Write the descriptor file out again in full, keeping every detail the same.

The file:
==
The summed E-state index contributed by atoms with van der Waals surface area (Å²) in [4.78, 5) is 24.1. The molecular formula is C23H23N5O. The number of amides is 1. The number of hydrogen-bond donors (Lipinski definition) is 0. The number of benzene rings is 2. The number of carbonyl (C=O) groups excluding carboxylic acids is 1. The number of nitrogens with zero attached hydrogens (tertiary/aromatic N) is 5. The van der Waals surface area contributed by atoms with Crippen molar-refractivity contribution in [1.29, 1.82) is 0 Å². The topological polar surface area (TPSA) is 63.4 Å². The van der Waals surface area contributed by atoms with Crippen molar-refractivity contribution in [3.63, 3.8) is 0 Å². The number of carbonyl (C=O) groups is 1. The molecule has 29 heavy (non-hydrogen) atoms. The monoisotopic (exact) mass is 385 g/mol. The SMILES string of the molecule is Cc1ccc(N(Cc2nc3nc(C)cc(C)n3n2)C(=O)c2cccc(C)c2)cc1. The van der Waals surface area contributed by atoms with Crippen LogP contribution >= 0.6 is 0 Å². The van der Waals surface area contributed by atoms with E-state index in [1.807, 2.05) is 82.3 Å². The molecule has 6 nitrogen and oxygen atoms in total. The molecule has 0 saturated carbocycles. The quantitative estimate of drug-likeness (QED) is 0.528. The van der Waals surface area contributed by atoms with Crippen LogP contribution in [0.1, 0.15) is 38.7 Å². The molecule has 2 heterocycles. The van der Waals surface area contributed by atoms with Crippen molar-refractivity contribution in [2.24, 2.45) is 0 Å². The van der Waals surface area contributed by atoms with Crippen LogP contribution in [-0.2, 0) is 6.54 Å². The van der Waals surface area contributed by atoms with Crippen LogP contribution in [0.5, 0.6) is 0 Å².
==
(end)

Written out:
The summed E-state index contributed by atoms with van der Waals surface area (Å²) in [4.78, 5) is 24.1. The molecular formula is C23H23N5O. The number of amides is 1. The number of hydrogen-bond donors (Lipinski definition) is 0. The number of benzene rings is 2. The number of carbonyl (C=O) groups excluding carboxylic acids is 1. The number of nitrogens with zero attached hydrogens (tertiary/aromatic N) is 5. The van der Waals surface area contributed by atoms with Crippen molar-refractivity contribution in [1.29, 1.82) is 0 Å². The topological polar surface area (TPSA) is 63.4 Å². The van der Waals surface area contributed by atoms with Crippen molar-refractivity contribution in [3.63, 3.8) is 0 Å². The number of carbonyl (C=O) groups is 1. The molecule has 29 heavy (non-hydrogen) atoms. The monoisotopic (exact) mass is 385 g/mol. The SMILES string of the molecule is Cc1ccc(N(Cc2nc3nc(C)cc(C)n3n2)C(=O)c2cccc(C)c2)cc1. The van der Waals surface area contributed by atoms with Crippen LogP contribution >= 0.6 is 0 Å². The van der Waals surface area contributed by atoms with E-state index in [1.807, 2.05) is 82.3 Å². The molecule has 6 nitrogen and oxygen atoms in total. The molecule has 0 saturated carbocycles. The quantitative estimate of drug-likeness (QED) is 0.528. The van der Waals surface area contributed by atoms with Crippen LogP contribution in [0.1, 0.15) is 38.7 Å². The molecule has 2 heterocycles. The van der Waals surface area contributed by atoms with Crippen molar-refractivity contribution in [2.24, 2.45) is 0 Å². The van der Waals surface area contributed by atoms with Crippen LogP contribution in [-0.2, 0) is 6.54 Å². The van der Waals surface area contributed by atoms with Crippen LogP contribution in [0.5, 0.6) is 0 Å².